Sunday, August 21, 2011

There is no real difference between Republicans and Democrats...

Everyone in politics has someone to support. That's how you get power. Just hire out to one 'special interest' or another.

Stimulus thinking: Adventures in tea-party cognitive dissonance | The Economist
But what's amazing here, obviously, is that Mr Phillips is justifying building aircraft carriers because government spending creates jobs and stimulates the economy. And he's right about that! But it seems that there are no other things the government spends money on, apart from defence, that Mr Phillips believes can stimulate the economy. He appears to believe that while government spending on aircraft carriers leads to workers getting hired, spending their paychecks, and helping the recovery, government spending on highways, high-speed rail, education, and health care does not. Meanwhile, Mr Phillips also believes, as he argued in a Washington Post op-ed last week, that the government shouldn't borrow any more money, because that's leading us to economic ruin, like Greece. And he believes that the government shouldn't raise taxes, because that kills jobs. So where is the money supposed to come from? We're left with one possibility: Mr Phillips believes that we should build more aircraft carriers to stimulate the economy, and fund it by cutting other government spending programmes. But obviously when you cut other government spending programmes, the people who were working for those programmes lose their jobs, stop receiving paychecks, and stop spending money, which harms the recovery. And then there's the question of how many $2.6m prostitute-safe-drinking programmes you can find to cut. You need 3,500 of them to fund your $9 billion aircraft carrier.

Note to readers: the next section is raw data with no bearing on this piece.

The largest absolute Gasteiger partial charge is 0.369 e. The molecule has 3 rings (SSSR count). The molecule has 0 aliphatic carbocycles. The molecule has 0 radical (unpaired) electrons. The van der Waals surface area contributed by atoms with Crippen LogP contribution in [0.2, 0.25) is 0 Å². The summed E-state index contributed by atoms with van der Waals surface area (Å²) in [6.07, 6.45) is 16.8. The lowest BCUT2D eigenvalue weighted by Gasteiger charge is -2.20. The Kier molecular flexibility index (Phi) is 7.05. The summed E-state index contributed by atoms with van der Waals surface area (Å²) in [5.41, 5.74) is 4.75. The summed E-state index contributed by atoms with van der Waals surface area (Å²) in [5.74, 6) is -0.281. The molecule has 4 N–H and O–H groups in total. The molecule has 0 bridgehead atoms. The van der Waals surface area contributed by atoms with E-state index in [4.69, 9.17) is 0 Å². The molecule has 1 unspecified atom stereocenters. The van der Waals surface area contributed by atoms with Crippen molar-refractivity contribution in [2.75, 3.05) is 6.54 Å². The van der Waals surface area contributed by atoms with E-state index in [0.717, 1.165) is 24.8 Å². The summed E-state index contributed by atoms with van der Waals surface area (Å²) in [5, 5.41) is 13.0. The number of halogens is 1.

The tea-party movement has spent the past year arguing that stimulus doesn't work and cannot, by nature, create more jobs or economic activity. The idea that a major tea-party figure can turn around and make a bog-standard argument for defence spending on Keynesian grounds testifies to a startling capacity for cognitive dissonance. I'm impressed. And just to make it clear: I believe that it is absolutely worthwhile to explore whether Chinese prostitutes would be less likely to contract HIV if they learned some techniques and habits to avoid becoming drunk in encounters with clients, and I have every confidence that the money for the programme Mr Phillips attacks was awarded in a proper merit-based fashion.

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